I am a feminist woman. I was born and grew up in the urban, working class neigbourhoods of Carabanchel and Tetuán in Madrid; and I had the privilege of enjoying rural life in my town of Bernuy de Porreros, Segovia. I am a scholar- activist. My first job was as an “environmental educator” in Faunia (a type of zoo) in Madrid) where I took the opportunity to research, write and report the impacts and the human-nature power relationship in zoos.

I  graduated in Environmental Sciences from the Universidad Autónoma de Madrid UAM (Spain) and the Pontificia Universidad Católica do Rio de Janeiro PUC (Brazil). I have a master’s degree in Ecological Economics and I am a PhD in Environmental Sciences from Instituto de Ciència i Tecnologia Ambiental ICTA-UAB (Barcelona). In my PhD thesis I analyzed oil palm and sugarcane plantations conflicts in Guatemala using the Participatory Action Research approach. At the same time, I have carried out research on traditional ecological knowledge, dynamics of land grabbing and local and global market chains in Europe. I have been part of the production of documentaries about socio-environmental conflicts, and an observer of human rights in Central America. I am a co-founder of the Mar de Tierras association for education and environmental activism (Madrid), and of the cooperative of La Noguera Medinaceli for reviving local agroecological systems (Soria). In 2020 I was mother and as an scholar-activist I analyze socio-environmental conflicts in the world from their causes and consequences. I explore the links between feminism and ecology and experiment the bridges between action-research-education and art.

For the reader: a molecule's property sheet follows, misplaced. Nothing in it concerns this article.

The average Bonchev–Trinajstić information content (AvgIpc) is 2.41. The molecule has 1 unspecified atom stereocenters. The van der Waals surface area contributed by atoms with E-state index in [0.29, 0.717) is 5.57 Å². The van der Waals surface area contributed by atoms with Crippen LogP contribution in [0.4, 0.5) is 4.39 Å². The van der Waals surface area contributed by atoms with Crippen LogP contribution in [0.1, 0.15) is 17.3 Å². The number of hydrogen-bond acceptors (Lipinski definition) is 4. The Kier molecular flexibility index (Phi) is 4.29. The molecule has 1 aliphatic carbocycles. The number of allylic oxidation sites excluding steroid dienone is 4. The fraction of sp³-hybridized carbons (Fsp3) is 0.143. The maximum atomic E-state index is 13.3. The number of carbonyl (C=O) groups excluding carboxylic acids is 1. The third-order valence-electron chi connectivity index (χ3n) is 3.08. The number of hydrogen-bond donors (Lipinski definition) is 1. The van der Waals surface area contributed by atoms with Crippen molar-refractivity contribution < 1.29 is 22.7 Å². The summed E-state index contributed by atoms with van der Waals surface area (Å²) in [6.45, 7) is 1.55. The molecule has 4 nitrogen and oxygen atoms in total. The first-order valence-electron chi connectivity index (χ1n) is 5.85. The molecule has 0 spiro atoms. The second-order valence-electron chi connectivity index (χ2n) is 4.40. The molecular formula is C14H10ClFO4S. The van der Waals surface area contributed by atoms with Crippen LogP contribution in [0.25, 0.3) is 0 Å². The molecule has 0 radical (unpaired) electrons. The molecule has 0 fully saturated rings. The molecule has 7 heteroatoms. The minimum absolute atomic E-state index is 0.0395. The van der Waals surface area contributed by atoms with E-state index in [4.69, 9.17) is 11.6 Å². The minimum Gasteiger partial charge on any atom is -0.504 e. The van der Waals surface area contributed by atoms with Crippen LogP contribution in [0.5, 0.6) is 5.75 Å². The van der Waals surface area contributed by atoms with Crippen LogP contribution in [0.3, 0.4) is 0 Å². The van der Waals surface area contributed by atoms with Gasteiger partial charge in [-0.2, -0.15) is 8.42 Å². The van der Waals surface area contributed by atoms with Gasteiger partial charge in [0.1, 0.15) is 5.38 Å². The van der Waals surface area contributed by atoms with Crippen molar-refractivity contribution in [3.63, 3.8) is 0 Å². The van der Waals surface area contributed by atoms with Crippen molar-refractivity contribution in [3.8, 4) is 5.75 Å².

Injustices mobilize me and ignite me. I believe in groups, collectives and communities that work to create alternatives. Dancing makes me feel free and I make a great effort to put life at the center of everything I do.

To me, being part of FRACTAL has given me a collective space away of the solitude of individual research in academic institutions where scholar-activists, feminist women, colleagues and friends together create new alternative proposals.


  • Mingorria, S. 2021. The communitarian weavings: Agrarian commons of the Maya-Q’eqchi’ against the expansion of monocultures in the Polochic Valley, Guatemala. Latin American & Caribbean Ethnic Studies,  https://doi.org/10.1080/17442222.2021.1877876
  • Mingorría, S. 2017. Violence and visibility in oil palm and sugarcane conflicts: the case of Polochic Valley, Guatemala. The Journal of Peasant Studies, 1-26
  • Mingorría, S Gamboa, G Martín-López, B Corbera, E. 2014. The oil palm boom: socio-economic implications for Q’eqchi’households in the Polochic valley, Guatemala. Environment, development and sustainability 16 (4), 841-871
  • Gómez- Baggethun, E., Mingorría, S., Reyes-García, V., Calvet, L and Montes, C. 2010. Traditional Ecological Knowledge Trends in the Transition to a Market Economy. Empirical Study in the Doñana Natural Areas. Conservation Biology 24(3), 721-729.